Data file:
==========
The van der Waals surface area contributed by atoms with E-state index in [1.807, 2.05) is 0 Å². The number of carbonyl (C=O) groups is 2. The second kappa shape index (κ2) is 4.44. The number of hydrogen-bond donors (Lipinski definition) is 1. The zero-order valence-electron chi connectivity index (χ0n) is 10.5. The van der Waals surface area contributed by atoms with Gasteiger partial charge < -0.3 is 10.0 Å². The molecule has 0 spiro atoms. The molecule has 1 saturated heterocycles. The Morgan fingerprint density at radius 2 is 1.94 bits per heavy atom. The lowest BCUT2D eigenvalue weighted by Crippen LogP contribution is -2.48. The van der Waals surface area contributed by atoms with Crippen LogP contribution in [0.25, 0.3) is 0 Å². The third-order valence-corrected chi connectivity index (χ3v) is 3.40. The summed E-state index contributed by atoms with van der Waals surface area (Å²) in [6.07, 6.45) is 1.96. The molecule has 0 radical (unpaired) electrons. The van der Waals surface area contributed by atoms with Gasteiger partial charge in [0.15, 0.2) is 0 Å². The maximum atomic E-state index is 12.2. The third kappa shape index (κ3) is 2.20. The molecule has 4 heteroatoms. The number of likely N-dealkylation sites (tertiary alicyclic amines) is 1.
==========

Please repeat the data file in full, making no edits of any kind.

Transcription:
The van der Waals surface area contributed by atoms with E-state index in [1.807, 2.05) is 0 Å². The number of carbonyl (C=O) groups is 2. The second kappa shape index (κ2) is 4.44. The number of hydrogen-bond donors (Lipinski definition) is 1. The zero-order valence-electron chi connectivity index (χ0n) is 10.5. The van der Waals surface area contributed by atoms with Gasteiger partial charge < -0.3 is 10.0 Å². The molecule has 0 spiro atoms. The molecule has 1 saturated heterocycles. The Morgan fingerprint density at radius 2 is 1.94 bits per heavy atom. The lowest BCUT2D eigenvalue weighted by Crippen LogP contribution is -2.48. The van der Waals surface area contributed by atoms with Crippen LogP contribution in [0.25, 0.3) is 0 Å². The third-order valence-corrected chi connectivity index (χ3v) is 3.40. The summed E-state index contributed by atoms with van der Waals surface area (Å²) in [6.07, 6.45) is 1.96. The molecule has 0 radical (unpaired) electrons. The van der Waals surface area contributed by atoms with Gasteiger partial charge in [0.15, 0.2) is 0 Å². The maximum atomic E-state index is 12.2. The third kappa shape index (κ3) is 2.20. The molecule has 4 heteroatoms. The number of likely N-dealkylation sites (tertiary alicyclic amines) is 1.